An internet jokester who called the cops on someone live-streaming a videogame faces up to five years in jail, according to a report in the Chicago-Sun Times.
The practice has become so commonplace in the last year or so that it has earned itself a name: “swatting”. Basically, someone watching a stream on a service like Twitch.tv learns the streamer’s physical address and then calls the cops to report a serious crime at that location, like murder; a SWAT van full of heavily-armoured and armed cops then rocks up on the guy’s doorstep looking for hardcore criminals.
As you can imagine, the cops arrive more prepared to shoot than talk, but fortunately nobody has been hurt so far; however it’s not outside the realm of probability that a future situation will go pear-shaped.
For the swatter, it’s the perfect internet-joke-made-real – that is, it’s dangerous, stupid and juvenile but with no real consequences. They get to watch the proceeds live, on-camera while seriously messing the streamer around without any risk of being identified or prosecuted.
At least, that’s what the majority of SWATters believe. Thanks to law enforcement agencies from three separate states working closely with the Federal Bureau of Investigation, that is starting to change. 19-year-old Brandon “Famed God” Wilson, a Nevada resident was arrested over the weekend for his involvement in a SWATting attack in Illinois, as well as illegally obtaining personal information and using his computer to report a crime that didn’t exist.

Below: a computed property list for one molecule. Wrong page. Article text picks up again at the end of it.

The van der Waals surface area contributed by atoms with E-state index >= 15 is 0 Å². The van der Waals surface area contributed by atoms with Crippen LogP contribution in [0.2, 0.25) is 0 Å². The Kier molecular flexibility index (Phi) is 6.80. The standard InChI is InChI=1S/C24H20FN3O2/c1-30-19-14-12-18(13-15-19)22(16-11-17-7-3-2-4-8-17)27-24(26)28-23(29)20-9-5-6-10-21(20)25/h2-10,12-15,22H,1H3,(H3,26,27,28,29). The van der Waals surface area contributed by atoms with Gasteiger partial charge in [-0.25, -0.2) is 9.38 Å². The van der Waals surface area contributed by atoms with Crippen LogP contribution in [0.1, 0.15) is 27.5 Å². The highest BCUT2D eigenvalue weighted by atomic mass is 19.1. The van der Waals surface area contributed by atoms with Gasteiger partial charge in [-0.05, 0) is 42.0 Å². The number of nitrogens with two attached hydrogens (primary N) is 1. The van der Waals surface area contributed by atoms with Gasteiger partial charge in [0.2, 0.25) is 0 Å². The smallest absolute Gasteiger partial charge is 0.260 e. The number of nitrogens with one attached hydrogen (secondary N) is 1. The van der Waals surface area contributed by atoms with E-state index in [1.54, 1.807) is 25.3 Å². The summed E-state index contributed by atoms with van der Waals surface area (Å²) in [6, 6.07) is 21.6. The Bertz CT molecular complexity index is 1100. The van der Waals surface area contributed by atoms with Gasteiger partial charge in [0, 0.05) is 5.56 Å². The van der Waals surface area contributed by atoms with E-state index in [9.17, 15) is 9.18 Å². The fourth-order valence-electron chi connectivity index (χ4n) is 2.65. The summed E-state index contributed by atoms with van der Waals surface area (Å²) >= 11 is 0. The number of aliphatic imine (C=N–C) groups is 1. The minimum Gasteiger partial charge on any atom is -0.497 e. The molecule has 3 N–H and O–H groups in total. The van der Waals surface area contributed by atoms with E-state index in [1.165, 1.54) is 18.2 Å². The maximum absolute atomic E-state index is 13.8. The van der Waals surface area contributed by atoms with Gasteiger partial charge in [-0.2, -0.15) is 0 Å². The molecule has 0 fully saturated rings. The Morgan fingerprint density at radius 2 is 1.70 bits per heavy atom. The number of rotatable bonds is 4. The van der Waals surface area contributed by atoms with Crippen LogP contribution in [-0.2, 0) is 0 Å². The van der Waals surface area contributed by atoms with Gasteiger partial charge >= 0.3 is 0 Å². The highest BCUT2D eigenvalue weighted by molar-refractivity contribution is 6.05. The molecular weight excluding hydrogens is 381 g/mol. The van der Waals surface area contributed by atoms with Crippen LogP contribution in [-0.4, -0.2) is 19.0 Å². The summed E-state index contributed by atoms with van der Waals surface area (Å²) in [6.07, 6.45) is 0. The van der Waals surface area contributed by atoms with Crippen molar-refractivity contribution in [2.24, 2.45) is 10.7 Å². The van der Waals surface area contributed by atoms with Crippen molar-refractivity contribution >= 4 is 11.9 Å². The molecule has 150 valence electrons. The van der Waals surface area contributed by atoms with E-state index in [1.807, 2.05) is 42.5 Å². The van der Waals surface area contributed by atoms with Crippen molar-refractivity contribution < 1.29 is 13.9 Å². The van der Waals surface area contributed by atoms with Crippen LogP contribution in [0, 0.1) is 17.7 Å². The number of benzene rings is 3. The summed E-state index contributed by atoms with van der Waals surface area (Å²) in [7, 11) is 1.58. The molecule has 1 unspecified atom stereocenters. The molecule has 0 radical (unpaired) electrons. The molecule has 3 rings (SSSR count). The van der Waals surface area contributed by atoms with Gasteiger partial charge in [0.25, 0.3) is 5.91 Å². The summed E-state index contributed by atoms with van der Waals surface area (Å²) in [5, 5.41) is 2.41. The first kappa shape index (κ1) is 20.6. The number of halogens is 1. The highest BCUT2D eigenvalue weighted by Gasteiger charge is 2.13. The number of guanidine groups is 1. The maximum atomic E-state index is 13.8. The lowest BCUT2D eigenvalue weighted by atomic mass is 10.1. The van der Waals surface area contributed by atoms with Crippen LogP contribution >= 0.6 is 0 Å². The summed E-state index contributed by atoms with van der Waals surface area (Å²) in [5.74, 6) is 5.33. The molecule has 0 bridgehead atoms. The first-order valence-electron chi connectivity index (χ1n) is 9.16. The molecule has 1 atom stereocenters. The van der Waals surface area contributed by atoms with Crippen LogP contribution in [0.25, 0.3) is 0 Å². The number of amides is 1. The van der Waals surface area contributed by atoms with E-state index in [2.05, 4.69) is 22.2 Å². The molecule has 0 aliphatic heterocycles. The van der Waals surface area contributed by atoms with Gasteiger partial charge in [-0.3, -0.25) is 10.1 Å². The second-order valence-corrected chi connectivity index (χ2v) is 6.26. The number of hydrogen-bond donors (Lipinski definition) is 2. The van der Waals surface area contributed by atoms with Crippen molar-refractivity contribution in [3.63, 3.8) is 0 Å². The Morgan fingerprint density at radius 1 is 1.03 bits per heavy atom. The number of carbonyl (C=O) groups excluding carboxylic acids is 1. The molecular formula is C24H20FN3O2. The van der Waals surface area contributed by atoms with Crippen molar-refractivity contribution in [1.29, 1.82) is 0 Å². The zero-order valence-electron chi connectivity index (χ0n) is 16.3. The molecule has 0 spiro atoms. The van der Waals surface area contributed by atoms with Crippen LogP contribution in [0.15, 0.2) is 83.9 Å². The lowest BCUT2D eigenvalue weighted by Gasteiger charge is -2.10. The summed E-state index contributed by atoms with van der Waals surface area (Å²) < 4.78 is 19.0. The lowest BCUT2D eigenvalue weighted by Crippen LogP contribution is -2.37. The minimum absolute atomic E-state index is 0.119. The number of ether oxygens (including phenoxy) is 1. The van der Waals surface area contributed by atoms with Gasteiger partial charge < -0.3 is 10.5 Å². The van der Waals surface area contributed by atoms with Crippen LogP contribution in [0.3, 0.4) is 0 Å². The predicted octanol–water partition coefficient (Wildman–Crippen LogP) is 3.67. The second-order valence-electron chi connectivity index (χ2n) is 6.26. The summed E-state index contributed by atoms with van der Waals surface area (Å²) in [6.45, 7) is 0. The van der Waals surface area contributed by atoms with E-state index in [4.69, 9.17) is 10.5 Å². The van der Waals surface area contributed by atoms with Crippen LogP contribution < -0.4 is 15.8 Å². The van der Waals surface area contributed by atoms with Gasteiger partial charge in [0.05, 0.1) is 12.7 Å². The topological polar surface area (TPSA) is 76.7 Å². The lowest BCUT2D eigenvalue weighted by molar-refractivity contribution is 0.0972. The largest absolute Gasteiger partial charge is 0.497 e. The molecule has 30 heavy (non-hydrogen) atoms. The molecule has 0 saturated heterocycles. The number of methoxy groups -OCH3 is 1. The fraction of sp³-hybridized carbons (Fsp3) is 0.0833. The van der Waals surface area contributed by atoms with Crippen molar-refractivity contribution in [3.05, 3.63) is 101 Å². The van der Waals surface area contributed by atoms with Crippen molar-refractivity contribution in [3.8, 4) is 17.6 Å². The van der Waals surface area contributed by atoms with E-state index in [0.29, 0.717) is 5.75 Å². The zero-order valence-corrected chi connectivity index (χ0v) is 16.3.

The Sun-Times writes that proof of his involvement in the Illinois attack and other such incidents across the US was gathered from his home in Las Vegas.
Wilson may face more charges as law enforcement agencies continue to investigate, and if a state legislator from Illinois gets his way, future swatters will also have to repay the municipalities for the time and resources wasted. It’s only fair, really.
The message is to think before doing this sort of thing, because the relative anonymity afforded by the internet is not enough to guarantee you won’t be caught anymore. Not with determined law enforcement agencies actively investigating swatting incidents.[Source – Chicago Sun-Times, Image – CC BY-ND 2.0]